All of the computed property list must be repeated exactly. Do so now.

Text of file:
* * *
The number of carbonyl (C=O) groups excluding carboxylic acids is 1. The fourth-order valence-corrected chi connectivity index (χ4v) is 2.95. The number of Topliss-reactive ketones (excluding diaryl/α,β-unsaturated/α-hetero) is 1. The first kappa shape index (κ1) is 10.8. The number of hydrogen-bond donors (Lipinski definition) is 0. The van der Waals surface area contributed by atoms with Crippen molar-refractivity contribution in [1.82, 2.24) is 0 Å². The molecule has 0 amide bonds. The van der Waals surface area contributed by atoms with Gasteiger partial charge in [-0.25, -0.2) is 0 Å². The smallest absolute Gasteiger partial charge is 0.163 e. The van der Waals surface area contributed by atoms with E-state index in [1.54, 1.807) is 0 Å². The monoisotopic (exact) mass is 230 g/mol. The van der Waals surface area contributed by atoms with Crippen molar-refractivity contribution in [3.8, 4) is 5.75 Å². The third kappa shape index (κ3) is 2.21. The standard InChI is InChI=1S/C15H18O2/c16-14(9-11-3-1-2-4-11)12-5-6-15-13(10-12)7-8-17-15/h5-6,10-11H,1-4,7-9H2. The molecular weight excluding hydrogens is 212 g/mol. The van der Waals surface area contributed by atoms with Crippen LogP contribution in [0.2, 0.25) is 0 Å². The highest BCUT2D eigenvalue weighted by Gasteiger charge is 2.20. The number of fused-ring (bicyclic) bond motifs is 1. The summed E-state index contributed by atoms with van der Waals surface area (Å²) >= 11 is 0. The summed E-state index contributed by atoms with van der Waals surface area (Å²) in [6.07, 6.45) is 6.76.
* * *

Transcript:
The number of carbonyl (C=O) groups excluding carboxylic acids is 1. The fourth-order valence-corrected chi connectivity index (χ4v) is 2.95. The number of Topliss-reactive ketones (excluding diaryl/α,β-unsaturated/α-hetero) is 1. The first kappa shape index (κ1) is 10.8. The number of hydrogen-bond donors (Lipinski definition) is 0. The van der Waals surface area contributed by atoms with Crippen molar-refractivity contribution in [1.82, 2.24) is 0 Å². The molecule has 0 amide bonds. The van der Waals surface area contributed by atoms with Gasteiger partial charge in [-0.25, -0.2) is 0 Å². The smallest absolute Gasteiger partial charge is 0.163 e. The van der Waals surface area contributed by atoms with E-state index in [1.54, 1.807) is 0 Å². The monoisotopic (exact) mass is 230 g/mol. The van der Waals surface area contributed by atoms with Crippen molar-refractivity contribution in [3.8, 4) is 5.75 Å². The third kappa shape index (κ3) is 2.21. The standard InChI is InChI=1S/C15H18O2/c16-14(9-11-3-1-2-4-11)12-5-6-15-13(10-12)7-8-17-15/h5-6,10-11H,1-4,7-9H2. The molecular weight excluding hydrogens is 212 g/mol. The van der Waals surface area contributed by atoms with Crippen LogP contribution in [0.2, 0.25) is 0 Å². The highest BCUT2D eigenvalue weighted by Gasteiger charge is 2.20. The number of fused-ring (bicyclic) bond motifs is 1. The summed E-state index contributed by atoms with van der Waals surface area (Å²) >= 11 is 0. The summed E-state index contributed by atoms with van der Waals surface area (Å²) in [6.07, 6.45) is 6.76.